By Ryan Nadeau ’16
The idea for this post was born from a comment I made while bored and generally sleep deprived on a road trip to the James Buchanan symposium earlier this fall. After some serious historical discussion with my traveling companions, including two other CWI fellows, I made a very non-serious observation. It went something like this:
“You know, I think Buchanan looks a lot like a soft-serve vanilla ice cream cone.”
After being met with some justifiably confused replies, I explained myself: in all the pictures I had seen of him he seemed to have a round and soft face with an upturned tuft of wispy white hair that reminded me of the machine-processed look of a soft-serve vanilla ice cream. I extended my metaphor beyond looks as well, saying that much like ice cream, Buchanan melted under the pressure and heat of the nation during his presidency, requiring Lincoln to come in and clean up the mess—politics and melted dessert both.
Despite my silly intentions, my companions thought that this was an amusingly apt comparison. Ensuing conversation over the next few days thus resulted in what you see before you: the first of several blog posts exploring how famous Civil War figures compare to food.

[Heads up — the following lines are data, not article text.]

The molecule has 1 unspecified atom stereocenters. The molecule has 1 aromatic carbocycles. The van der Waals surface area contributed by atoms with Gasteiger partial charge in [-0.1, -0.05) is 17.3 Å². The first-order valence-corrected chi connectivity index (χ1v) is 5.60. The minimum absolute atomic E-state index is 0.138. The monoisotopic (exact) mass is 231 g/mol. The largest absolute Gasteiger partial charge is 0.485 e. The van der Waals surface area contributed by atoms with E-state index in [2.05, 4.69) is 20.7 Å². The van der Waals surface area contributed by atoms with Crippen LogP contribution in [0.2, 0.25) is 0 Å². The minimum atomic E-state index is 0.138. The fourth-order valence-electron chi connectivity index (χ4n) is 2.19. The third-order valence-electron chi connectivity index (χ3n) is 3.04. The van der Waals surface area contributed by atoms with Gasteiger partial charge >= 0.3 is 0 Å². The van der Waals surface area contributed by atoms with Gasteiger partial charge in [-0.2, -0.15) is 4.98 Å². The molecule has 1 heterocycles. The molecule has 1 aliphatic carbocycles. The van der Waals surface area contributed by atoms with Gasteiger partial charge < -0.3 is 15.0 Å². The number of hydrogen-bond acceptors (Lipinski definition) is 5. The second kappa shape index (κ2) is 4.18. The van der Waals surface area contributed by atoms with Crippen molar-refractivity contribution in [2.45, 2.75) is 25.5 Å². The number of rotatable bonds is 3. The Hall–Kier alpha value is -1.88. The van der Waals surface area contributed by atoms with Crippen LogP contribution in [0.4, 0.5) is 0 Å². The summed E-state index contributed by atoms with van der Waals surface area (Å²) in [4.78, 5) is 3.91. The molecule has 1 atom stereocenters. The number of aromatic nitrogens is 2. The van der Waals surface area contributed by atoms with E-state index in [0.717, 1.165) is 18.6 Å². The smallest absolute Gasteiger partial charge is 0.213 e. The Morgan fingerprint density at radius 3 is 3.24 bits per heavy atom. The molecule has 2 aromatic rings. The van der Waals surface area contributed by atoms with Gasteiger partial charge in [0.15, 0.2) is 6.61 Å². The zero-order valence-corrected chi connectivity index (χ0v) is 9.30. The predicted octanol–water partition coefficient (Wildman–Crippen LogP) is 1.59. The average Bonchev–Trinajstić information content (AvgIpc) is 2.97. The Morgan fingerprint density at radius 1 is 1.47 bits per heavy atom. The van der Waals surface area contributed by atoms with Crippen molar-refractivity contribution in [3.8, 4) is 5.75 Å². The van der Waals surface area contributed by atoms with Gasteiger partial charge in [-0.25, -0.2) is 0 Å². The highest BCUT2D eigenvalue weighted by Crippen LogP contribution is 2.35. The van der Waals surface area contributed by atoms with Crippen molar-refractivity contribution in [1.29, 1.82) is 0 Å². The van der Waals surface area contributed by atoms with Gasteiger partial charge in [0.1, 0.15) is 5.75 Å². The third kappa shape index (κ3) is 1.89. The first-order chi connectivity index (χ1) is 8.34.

First on the menu, a delightful selection of Union generals. Bon appétit.
Ulysses S. Grant – A Potato
Let me be clear: I have no intention of arguing that Grant would have been a more efficient general and president had he been mashed or fried.
As hard to believe it is now, potatoes were not always a popular food. The Oxford Companion to Food bluntly describes their first introduction to Europe from the South America in five words: “It was not a success.” By the eighteenth and nineteenth centuries, however, potatoes had rapidly developed popularity among all classes of people due to their versatility and ease of growth. And, of course, in this century, potatoes are everywhere.
General Grant, similarly, did not have an easy start. Prior to the Civil War, his early years were marked by moderate success at best and abject failure at worst, ranging from his respectable service in the Mexican-American War to his dismal attempt at farming. When finally given the chance to shine, however, Grant set his legacy in stone through his victories in both the Western and Eastern theaters of the Civil War, from Vicksburg to Appomattox, a military legacy that would send him straight to the White House.
Like the potato, Grant rose from humble beginnings to greatness. And similarly to the starch, Grant’s legacy is perhaps most tarnished by his selection of companions. While generally a healthy food, the nutritional value of potatoes can be ruined when buried in butter and bacon, just as Grant’s poor selection of political advisers drove his presidency into corruption.
George B. McClellan – Fruitcake
Naturally, there is something amusing about comparing the twice-replaced general and failed presidential candidate to the cliché of the most unwanted and generally despised holiday dessert. Nobody wants a McClellan for the holidays. Amusement aside, however, the two share distinctive similarities.